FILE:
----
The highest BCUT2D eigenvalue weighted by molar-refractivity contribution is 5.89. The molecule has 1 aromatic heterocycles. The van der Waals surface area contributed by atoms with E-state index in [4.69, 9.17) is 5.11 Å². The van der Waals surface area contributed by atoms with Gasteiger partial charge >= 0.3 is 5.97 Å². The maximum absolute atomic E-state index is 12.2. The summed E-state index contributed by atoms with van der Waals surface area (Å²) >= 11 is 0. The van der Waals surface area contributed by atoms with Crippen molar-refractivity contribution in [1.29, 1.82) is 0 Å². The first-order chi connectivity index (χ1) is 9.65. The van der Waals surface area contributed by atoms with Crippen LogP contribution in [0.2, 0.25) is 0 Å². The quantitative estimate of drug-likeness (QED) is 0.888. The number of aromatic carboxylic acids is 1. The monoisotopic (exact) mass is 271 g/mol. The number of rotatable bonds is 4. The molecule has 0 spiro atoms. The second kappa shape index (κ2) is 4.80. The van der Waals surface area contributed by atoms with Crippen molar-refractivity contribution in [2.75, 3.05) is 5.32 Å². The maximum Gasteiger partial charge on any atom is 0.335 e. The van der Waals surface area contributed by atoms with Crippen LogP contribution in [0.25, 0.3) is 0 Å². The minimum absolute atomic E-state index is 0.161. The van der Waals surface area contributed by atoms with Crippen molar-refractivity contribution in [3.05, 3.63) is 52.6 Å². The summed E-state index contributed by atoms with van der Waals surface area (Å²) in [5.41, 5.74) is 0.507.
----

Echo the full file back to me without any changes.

The highest BCUT2D eigenvalue weighted by molar-refractivity contribution is 5.89. The molecule has 1 aromatic heterocycles. The van der Waals surface area contributed by atoms with E-state index in [4.69, 9.17) is 5.11 Å². The van der Waals surface area contributed by atoms with Gasteiger partial charge >= 0.3 is 5.97 Å². The maximum absolute atomic E-state index is 12.2. The summed E-state index contributed by atoms with van der Waals surface area (Å²) >= 11 is 0. The van der Waals surface area contributed by atoms with Crippen molar-refractivity contribution in [1.29, 1.82) is 0 Å². The first-order chi connectivity index (χ1) is 9.65. The van der Waals surface area contributed by atoms with Crippen LogP contribution in [0.2, 0.25) is 0 Å². The quantitative estimate of drug-likeness (QED) is 0.888. The number of aromatic carboxylic acids is 1. The monoisotopic (exact) mass is 271 g/mol. The number of rotatable bonds is 4. The molecule has 0 spiro atoms. The second kappa shape index (κ2) is 4.80. The van der Waals surface area contributed by atoms with Crippen molar-refractivity contribution in [2.75, 3.05) is 5.32 Å². The maximum Gasteiger partial charge on any atom is 0.335 e. The van der Waals surface area contributed by atoms with Crippen LogP contribution in [0.25, 0.3) is 0 Å². The minimum absolute atomic E-state index is 0.161. The van der Waals surface area contributed by atoms with Crippen molar-refractivity contribution in [3.05, 3.63) is 52.6 Å². The summed E-state index contributed by atoms with van der Waals surface area (Å²) in [5.41, 5.74) is 0.507.